Emma Thompson

"Wit" - Edinburgh International Film Festival 2001

Interviewed by Sian Kirwan

How did the film "Wit" come about?

"Wit" originally started as a stage play in the US written by Margaret Edson. She's a kindergarten teacher but had worked previously in a cancer unit for three years. She took what she observed there and put it into a play which ended up winning the Pulitzer prize. It's amazing considering she's never written before and is not going to write anymore. After winning every plaudit under the sun she went straight back into teaching. Luckily Maggie liked how the film turned out. When I first read the script I'd just had my baby and I thought, "I can't play a cancer patient, I'm the size of a sofa!" but then decided that I had to try it as it. In my view it's one of the best scripts to have come out of America.

It was your suggestion to bring in Mike Nichols, with whom you worked on "Primary Colors". Why did you feel he was the right director?

I seem to have inadvertedly claimed the credit for that but actually it was my partner Greg who suggested it. It was partly to do with the film's title because Mike is witty and his comedy has always been extremely funny and very sharp. Way back in the days of Nichols and May, Mike and Elaine May were like the king and queen of New York - and they still are. The other great thing about Mike is that he's terrified of dying and the whole subject of death - as is America. They seem to view it as an optional extra over there, rather than something that is inevitable. You see them getting incredibly excited about cloning and ice boxes, and thinking "Yes, we can live forever, we can!".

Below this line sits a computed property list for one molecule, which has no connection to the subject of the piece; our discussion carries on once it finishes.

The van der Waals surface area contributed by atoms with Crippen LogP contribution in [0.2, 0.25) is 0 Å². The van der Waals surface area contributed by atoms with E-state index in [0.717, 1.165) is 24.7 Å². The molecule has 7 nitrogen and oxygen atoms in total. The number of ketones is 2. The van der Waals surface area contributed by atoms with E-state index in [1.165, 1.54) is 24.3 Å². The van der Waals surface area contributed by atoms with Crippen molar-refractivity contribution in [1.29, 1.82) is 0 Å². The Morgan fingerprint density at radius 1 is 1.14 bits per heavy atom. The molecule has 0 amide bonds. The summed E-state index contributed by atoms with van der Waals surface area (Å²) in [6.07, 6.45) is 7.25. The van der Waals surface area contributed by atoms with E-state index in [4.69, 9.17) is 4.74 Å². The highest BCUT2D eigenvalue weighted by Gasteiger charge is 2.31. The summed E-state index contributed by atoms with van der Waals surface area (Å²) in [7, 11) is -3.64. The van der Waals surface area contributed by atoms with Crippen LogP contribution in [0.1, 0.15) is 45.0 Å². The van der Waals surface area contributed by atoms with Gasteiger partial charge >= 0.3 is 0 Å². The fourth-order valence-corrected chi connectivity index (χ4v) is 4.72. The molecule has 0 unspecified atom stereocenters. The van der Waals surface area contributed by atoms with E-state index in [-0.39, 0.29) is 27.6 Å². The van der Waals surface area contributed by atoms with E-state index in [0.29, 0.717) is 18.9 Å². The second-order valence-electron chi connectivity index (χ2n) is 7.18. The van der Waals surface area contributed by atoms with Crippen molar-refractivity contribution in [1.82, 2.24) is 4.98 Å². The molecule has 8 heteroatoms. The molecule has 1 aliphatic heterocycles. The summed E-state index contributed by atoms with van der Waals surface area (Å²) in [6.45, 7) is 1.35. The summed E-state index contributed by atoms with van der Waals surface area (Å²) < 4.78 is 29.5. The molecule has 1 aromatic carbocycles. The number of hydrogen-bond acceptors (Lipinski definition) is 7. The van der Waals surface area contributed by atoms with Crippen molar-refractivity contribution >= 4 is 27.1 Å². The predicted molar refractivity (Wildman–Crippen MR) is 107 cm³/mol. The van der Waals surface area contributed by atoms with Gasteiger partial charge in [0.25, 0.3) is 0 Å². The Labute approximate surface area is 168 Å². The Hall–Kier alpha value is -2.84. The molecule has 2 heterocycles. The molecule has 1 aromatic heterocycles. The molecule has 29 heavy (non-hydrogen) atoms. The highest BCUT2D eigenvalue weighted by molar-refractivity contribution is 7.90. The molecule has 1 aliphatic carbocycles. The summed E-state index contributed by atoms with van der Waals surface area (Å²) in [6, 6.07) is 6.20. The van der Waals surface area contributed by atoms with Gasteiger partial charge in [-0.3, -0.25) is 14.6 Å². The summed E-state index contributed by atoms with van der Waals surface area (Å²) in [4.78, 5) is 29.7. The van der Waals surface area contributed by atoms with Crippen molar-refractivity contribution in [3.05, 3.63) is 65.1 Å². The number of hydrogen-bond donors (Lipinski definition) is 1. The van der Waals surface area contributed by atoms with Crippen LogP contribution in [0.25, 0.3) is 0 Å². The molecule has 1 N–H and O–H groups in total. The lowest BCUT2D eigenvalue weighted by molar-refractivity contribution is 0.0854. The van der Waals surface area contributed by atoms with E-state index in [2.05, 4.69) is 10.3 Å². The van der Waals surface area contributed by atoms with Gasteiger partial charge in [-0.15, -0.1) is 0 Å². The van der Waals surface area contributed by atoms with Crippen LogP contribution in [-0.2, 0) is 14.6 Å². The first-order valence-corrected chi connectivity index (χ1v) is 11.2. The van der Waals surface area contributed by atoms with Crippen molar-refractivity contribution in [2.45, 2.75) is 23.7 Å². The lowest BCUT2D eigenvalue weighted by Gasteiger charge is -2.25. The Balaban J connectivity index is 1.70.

Why do you think the film was made for TV and not the cinema?

I think it's because you simply can't sell death to Hollywood. It got 22 million viewers on the small screen in the US but death doesn't fit with the big studio execs. And because "Wit" is about dying and not the transport of the human spirit, which they view as a happier subject, they're not interested. I'm currently re-writing a screenplay by Walter Newman Brown called "Harrow Alley" which is about the great plague. This script is 30 years old and known as one of Hollywood's long lost scripts. George C Scott has wanted to do if for years as there's a great part in it for him. So he took it round to all these studios but nobody wanted anything to do with it because as soon as you mentioned the plague the producers were horrified! But finally, I think we are going to make it with Miramax, who are the only people willing to take a risk on a film about such a tragic subject.

Watch a clip of Emma Thompson talking about working with Mike Nichols on the set of "Wit",

"Wit" will be shown on the BBC later in the year.

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